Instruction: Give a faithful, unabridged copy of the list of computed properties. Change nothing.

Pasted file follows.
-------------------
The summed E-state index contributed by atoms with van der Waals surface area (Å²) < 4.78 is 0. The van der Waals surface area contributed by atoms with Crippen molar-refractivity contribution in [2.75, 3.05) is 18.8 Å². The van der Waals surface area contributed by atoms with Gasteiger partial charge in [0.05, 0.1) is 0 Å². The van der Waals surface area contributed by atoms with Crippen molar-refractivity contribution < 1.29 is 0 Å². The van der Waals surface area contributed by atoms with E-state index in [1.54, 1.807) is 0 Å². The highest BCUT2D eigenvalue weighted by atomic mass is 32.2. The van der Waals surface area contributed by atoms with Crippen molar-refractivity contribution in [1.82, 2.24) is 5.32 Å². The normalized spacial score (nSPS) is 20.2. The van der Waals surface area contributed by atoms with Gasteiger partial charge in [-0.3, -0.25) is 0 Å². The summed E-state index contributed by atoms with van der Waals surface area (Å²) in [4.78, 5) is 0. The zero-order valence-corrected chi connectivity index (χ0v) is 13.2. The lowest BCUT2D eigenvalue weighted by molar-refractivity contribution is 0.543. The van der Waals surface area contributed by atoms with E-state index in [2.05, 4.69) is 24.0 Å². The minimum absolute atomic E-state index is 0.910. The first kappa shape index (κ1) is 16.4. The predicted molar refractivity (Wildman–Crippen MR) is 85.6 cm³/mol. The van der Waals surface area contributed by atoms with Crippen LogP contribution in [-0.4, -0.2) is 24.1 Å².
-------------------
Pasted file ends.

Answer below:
The summed E-state index contributed by atoms with van der Waals surface area (Å²) < 4.78 is 0. The van der Waals surface area contributed by atoms with Crippen molar-refractivity contribution in [2.75, 3.05) is 18.8 Å². The van der Waals surface area contributed by atoms with Gasteiger partial charge in [0.05, 0.1) is 0 Å². The van der Waals surface area contributed by atoms with Crippen molar-refractivity contribution < 1.29 is 0 Å². The van der Waals surface area contributed by atoms with E-state index in [1.54, 1.807) is 0 Å². The highest BCUT2D eigenvalue weighted by atomic mass is 32.2. The van der Waals surface area contributed by atoms with Crippen molar-refractivity contribution in [1.82, 2.24) is 5.32 Å². The normalized spacial score (nSPS) is 20.2. The van der Waals surface area contributed by atoms with Gasteiger partial charge in [-0.3, -0.25) is 0 Å². The summed E-state index contributed by atoms with van der Waals surface area (Å²) in [4.78, 5) is 0. The zero-order valence-corrected chi connectivity index (χ0v) is 13.2. The lowest BCUT2D eigenvalue weighted by molar-refractivity contribution is 0.543. The van der Waals surface area contributed by atoms with E-state index in [2.05, 4.69) is 24.0 Å². The minimum absolute atomic E-state index is 0.910. The first kappa shape index (κ1) is 16.4. The predicted molar refractivity (Wildman–Crippen MR) is 85.6 cm³/mol. The van der Waals surface area contributed by atoms with Crippen LogP contribution in [-0.4, -0.2) is 24.1 Å².